Electrical and Thermal Transport in Metallic Single-Wall Carbon Nanotubes on Insulating Substrates

Pop, E., Mann, D.A., Goodson, K.E., and Dai, H., 2007, "Electrical and Thermal Transport in Metallic Single-Wall Carbon Nanotubes on Insulating Substrates," Journal of Applied Physics, Vol. 101, 093710-093720.

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We analyze transport in metallic single-wall carbon nanotubes (SWCNTs) on insulating substrates over the bias range up to electrical breakdown in air. To account for Joule self-heating, a temperature-dependent Landauer model for electrical transport is coupled with the heat conduction equation along the nanotube. The electrical breakdown voltage of SWCNTs in air is found to scale linearly with their length, approximately as 5 V/micron; we use this to deduce a thermal conductance between SWCNT and substrate g~0.17±0.03 W K−1 m−1 per tube length, which appears limited by the SWCNT-substrate interface rather than the thermal properties of the substrate itself.We examine the phonon scattering mechanisms that limit electron transport, and find the strong temperature dependence of the optical phonon absorption rate to have a remarkable influence on the electrical resistance of micron-length nanotubes. Further analysis reveals that unlike in typical metals, electrons are responsible for less than 15% of the total thermal conductivity of metallic nanotubes around room temperature, and this contribution decreases at high bias or higher temperatures. For interconnect applications of metallic SWCNTs, significant self-heating may be avoided if power densities are limited below 5 microW/carbonmicron, or if the SWCNT-surrounding thermal interface is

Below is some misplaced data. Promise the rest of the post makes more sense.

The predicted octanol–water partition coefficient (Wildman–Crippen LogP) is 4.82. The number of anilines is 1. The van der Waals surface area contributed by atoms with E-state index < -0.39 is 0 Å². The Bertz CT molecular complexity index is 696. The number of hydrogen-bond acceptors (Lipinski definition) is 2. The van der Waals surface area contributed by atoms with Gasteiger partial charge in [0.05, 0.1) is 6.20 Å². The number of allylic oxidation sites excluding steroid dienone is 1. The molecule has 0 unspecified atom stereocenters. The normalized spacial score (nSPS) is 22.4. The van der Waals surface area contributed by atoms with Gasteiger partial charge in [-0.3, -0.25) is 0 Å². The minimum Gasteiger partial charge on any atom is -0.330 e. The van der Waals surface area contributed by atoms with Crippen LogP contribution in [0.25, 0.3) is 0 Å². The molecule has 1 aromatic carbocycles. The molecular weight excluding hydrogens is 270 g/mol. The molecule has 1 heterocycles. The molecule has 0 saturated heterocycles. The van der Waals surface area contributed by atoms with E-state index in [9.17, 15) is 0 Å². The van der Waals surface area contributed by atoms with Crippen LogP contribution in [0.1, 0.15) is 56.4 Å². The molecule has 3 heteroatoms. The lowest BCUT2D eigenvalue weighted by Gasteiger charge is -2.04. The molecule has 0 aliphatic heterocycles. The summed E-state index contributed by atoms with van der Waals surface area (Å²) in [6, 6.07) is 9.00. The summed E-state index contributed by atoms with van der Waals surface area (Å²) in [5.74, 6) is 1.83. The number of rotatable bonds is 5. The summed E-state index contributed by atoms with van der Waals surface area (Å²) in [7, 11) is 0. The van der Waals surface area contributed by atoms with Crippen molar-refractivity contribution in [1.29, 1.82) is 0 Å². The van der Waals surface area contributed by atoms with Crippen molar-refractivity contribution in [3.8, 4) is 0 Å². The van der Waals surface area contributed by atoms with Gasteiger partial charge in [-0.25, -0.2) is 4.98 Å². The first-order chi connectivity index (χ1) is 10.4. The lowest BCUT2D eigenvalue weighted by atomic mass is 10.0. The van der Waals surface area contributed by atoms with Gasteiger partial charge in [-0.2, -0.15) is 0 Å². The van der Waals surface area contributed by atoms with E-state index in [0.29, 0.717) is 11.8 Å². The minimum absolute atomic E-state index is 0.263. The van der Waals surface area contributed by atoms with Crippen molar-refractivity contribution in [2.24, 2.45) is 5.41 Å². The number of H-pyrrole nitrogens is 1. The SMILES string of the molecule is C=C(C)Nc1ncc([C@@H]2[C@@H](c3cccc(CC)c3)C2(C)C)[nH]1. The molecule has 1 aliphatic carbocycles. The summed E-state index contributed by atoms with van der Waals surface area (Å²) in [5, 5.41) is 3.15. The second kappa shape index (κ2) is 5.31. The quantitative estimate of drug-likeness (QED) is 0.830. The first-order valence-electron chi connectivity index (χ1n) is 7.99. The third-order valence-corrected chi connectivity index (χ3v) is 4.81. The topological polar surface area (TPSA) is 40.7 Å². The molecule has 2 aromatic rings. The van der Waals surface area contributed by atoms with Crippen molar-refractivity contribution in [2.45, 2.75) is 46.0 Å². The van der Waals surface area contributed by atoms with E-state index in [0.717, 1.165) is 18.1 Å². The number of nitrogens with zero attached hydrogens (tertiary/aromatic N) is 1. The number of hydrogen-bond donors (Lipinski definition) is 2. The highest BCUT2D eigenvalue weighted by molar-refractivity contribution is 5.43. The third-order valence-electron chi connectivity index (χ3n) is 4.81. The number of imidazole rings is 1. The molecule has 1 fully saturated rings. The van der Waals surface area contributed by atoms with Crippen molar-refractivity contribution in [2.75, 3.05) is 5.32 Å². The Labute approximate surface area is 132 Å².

optimized.

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